She can hear that rock station he always listens to, drifting down the hallway.


He’s at that age now, those small moments of pushing away, of distancing himself, becoming more frequent. It breaks her, but she carries on as if nothing is changing, as if he’s still the same little boy who’d collapse into her soft arms to have his head petted, to have her whisper everything’s OK, everything’s just fine.


She doesn’t like Stanley Jr spending all his time in his room, doing who knows what.


But she could’ve been stuck with—God forbid—a boy who wanted to run around causing havoc all the time, who she had to watch like a hawk. Let the boy have his peace, that’s what she says.


Hamburger patties are frying. She pulls tomato and onion out of the fridge, remembers to add laundry detergent and Kleenex to her shopping list.


That boy, Ricky, no longer comes around. Filthy boy, that’s what she says. She caught him and Stanley Jr looking at one of those magazines in the garage several months ago. After she chased Ricky off, Stanley Jr came clean. Said Ricky had brought it over. Said he didn’t want to look, but Ricky kept sticking the pictures in his face. Stanley Jr was so distraught she knew of nothing else to do but pull him to her and remind him good boys don’t look at bad girls. Stanley Jr had sniffled. Said he’d be glad when those horrible images were out of his head. After he went to his room to lie down, she called up Ricky’s mother and gave her an earful.


She pauses at the stove, strains to hear over the pan sizzling and popping, the music drifting down the hallway.


She thinks she hears him clearing his throat again, a terrible hacking. She’ll remind his father to check the air ducts into his bedroom one more time. His spells are worse in there. She’s determined to get to the bottom of it.


She calls for him as she gets a knife out for the Miracle Whip. He appears in the doorway. He’s now almost as tall as his father is, angry red acne on his cheeks and forehead, little whispers of stubble above his lip.


He slides onto his seat, tips back until his head rests against the wall. She whisks a finger along his hairline, studies his face.


I’ll add more blemish pads to my list. And set that chair back down.




Oh, you, she laughs, turning back to the frying pan. Good mothers help good boys be their best. That’s what I say.


Her panties—a word Stanley Jr hates but constantly ping pongs around in his head—cut into her dimpled hips as she shifts to reach for the salt and pepper shakers, as she bends down to retrieve the cutting board.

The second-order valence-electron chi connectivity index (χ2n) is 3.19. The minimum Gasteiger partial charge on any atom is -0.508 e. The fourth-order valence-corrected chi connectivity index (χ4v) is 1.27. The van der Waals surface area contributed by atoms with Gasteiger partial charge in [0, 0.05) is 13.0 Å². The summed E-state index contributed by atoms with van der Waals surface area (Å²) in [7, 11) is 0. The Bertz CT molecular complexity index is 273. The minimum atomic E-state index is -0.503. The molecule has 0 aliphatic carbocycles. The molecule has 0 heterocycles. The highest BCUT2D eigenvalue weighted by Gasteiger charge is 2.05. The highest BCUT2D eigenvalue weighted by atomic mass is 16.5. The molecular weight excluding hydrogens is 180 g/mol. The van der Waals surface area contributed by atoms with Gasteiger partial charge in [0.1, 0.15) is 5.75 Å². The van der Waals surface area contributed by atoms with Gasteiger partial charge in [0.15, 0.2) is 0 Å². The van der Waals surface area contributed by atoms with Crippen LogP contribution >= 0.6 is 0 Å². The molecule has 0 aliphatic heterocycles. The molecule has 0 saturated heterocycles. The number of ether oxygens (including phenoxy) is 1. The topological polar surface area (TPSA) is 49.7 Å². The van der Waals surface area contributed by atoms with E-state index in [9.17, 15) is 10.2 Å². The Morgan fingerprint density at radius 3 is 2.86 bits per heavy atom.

Sometimes, in the fresh and clean morning air, she hangs their clothes out on the line, his tube socks draped just so, like the little hand towels she keeps on the decorative rod above the toilet. His father’s white T-shirts gently swaying like flags, then fluttering and lifting, showing his mother’s white nylon panties—there’s that word again, making him shudder—hidden on the back clothesline, suddenly flashing, and he’ll rush to pull his bedroom curtains tight, punch his legs, rock back and forth until the image disappears.


Look at you, a million miles away. I said, That’s what I say. She settles down next to him, her ass hanging over her chair.


He stares at his plate, Miracle Whip dripping down the bun. MoTHER. GOD.


What? A mother can’t look at her own son? One day you’ll leave me, Mr. Smarty Pants. You’ll find a nice girl. Give me lots of grandbabies. How do you like them apples?




Her breasts jiggle when she laughs. Breasts, tits. The words linger in his mouth, mixing with half-chewed hamburger. He tamps down another shudder.


You’re sounding much better. I hardly heard you coughing at all this morning. She kisses his angry-red cheek before he can pull away.


He forces himself to not run out of the kitchen and down the hall. He feels sick to his stomach, ass panties tits sticking in his throat with the last of his lunch.


She tidies up the table and counters, then heads downstairs to bring up a load of towels. She dumps them on the couch, sticks a butterscotch in her mouth just as her show starts. Some song heavy on drums that seems to play every hour these days seeps from under Stanley Jr’s door. She turns the TV volume up, stacking folded towels on the coffee table as she keeps one eye on her show.


During commercial break, she gathers the towels and walks to the linen closet next to Stanley Jr’s room.


She stands, holding her breath. He’s rasping, as if he’s trying yet again to clear the congestion from his lungs.


She reaches for the doorknob. She knows that sound, of Kleenex being ripped from its box, one after another. Hears it whenever she pauses outside his door. To check. Always just to listen, to check, before she turns and tiptoes away.


Yes, everything’s ok. He’s got it out now. The congestion’s cleared. She can relax now. Everything’s ok. Everything’s just fine.


She lets her hand drop. Turns.


The squeak of the metal bedframe. The heavy boots he likes to wear, hitting the floor. A zipper pulled.